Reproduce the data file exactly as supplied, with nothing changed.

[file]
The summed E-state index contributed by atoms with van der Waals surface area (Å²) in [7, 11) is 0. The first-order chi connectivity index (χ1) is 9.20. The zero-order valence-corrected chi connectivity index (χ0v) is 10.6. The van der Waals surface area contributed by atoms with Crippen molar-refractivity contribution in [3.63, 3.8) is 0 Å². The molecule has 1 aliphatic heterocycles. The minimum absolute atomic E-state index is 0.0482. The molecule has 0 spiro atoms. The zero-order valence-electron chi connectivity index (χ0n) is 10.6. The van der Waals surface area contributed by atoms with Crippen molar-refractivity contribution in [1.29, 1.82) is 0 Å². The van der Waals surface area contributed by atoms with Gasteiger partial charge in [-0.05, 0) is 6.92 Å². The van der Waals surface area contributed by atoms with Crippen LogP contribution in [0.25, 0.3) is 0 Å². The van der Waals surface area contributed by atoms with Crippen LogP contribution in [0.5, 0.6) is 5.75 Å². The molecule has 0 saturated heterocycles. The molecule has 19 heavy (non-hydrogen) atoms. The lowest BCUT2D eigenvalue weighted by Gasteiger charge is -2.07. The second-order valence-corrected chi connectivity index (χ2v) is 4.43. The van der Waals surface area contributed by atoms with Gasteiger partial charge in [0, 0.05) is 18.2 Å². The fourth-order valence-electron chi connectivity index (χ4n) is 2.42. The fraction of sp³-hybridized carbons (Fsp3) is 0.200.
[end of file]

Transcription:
The summed E-state index contributed by atoms with van der Waals surface area (Å²) in [7, 11) is 0. The first-order chi connectivity index (χ1) is 9.20. The zero-order valence-corrected chi connectivity index (χ0v) is 10.6. The van der Waals surface area contributed by atoms with Crippen molar-refractivity contribution in [3.63, 3.8) is 0 Å². The molecule has 1 aliphatic heterocycles. The minimum absolute atomic E-state index is 0.0482. The molecule has 0 spiro atoms. The zero-order valence-electron chi connectivity index (χ0n) is 10.6. The van der Waals surface area contributed by atoms with Crippen molar-refractivity contribution in [1.29, 1.82) is 0 Å². The van der Waals surface area contributed by atoms with Gasteiger partial charge in [-0.05, 0) is 6.92 Å². The van der Waals surface area contributed by atoms with Crippen LogP contribution in [0.25, 0.3) is 0 Å². The van der Waals surface area contributed by atoms with Crippen LogP contribution in [0.5, 0.6) is 5.75 Å². The molecule has 0 saturated heterocycles. The molecule has 19 heavy (non-hydrogen) atoms. The lowest BCUT2D eigenvalue weighted by Gasteiger charge is -2.07. The second-order valence-corrected chi connectivity index (χ2v) is 4.43. The van der Waals surface area contributed by atoms with Gasteiger partial charge in [0, 0.05) is 18.2 Å². The fourth-order valence-electron chi connectivity index (χ4n) is 2.42. The fraction of sp³-hybridized carbons (Fsp3) is 0.200.